This exhibition is structured to explore the ‘voice’ of sculptures. When we talk about sculpture, our attention is usually focused on the
This exhibition is structured to explore the ‘voice’ of sculptures.
When we talk about sculpture, our attention is usually focused on the various narratives that can be said about it — narratives about origin, concept, form, structure, construction, intention, even resemblance. A sculpture’s voice is separate from what can be told about the object itself, or even what can be said about the sculptor. A sculpture’s voice is independent of the viewer. It cannot be paraphrased.
To hear the voice of a sculpture one listens differently. In order to listen to the voice of a sculpture it is useful to shift one’s position slightly, a bit like the way an animal will tilt its head as it listens more carefully. Most of us understand that sculpture is different from those things that can be seen from a single point of view. Sculpture, in order to be understood, has to be assessed from several points of reference. Similarly, the voice of sculpture is not to be heard from a single position. There are important aspects of sculpture that cannot be spoken. Even so, they can be listened for.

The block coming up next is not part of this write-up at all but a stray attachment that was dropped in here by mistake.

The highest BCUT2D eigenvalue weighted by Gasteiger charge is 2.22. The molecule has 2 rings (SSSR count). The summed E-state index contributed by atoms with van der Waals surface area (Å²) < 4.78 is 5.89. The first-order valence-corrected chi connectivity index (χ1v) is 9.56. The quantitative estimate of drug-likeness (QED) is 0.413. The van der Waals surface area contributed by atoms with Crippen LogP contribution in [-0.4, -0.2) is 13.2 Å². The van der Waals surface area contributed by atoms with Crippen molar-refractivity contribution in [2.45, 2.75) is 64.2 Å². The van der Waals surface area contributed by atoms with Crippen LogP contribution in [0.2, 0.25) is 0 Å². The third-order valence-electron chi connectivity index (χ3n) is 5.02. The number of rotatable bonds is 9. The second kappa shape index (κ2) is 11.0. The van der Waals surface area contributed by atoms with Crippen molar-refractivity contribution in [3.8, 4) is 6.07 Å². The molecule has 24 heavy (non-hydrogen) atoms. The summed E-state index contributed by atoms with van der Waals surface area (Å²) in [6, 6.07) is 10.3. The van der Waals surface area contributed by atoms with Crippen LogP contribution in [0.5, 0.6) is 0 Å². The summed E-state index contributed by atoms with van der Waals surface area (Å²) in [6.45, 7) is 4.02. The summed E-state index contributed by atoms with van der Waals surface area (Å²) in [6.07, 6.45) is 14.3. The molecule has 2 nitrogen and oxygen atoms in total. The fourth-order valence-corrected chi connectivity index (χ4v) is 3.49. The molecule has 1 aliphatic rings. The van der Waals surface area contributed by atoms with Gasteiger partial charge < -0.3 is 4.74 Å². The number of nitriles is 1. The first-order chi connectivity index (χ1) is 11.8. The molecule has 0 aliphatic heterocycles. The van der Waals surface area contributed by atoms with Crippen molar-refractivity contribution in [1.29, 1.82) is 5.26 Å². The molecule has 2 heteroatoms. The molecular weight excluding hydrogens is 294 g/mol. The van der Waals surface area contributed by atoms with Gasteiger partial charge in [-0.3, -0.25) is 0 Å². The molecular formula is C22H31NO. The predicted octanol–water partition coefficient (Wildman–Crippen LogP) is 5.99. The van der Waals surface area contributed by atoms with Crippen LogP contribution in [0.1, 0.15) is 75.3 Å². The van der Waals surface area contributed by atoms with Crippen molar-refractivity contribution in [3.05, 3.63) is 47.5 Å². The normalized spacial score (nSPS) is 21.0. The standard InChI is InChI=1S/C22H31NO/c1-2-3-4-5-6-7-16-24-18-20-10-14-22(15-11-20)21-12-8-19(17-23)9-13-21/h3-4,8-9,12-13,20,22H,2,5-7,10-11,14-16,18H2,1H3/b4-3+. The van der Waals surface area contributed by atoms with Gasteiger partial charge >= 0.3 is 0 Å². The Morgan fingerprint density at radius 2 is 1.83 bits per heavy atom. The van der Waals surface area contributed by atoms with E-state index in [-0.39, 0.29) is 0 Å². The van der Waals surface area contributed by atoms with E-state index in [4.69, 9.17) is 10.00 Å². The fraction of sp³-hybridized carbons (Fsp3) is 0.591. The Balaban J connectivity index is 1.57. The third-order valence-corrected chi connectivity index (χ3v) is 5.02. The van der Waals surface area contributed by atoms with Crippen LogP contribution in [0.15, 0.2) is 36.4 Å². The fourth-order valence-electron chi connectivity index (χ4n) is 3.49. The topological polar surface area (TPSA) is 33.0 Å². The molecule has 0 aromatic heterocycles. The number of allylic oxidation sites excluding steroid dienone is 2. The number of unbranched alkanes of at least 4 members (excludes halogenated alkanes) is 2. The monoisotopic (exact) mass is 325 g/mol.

In an early essay on poetry T. S. Elliott says that few people recognize what he calls significant emotion, the emotion that is in the poem and not in the history of the poet. What we ‘hear’ when we listen to the voice of sculpture is separate from anecdote. It is more than emotion and not easy to put into words.
All Day (Sunday)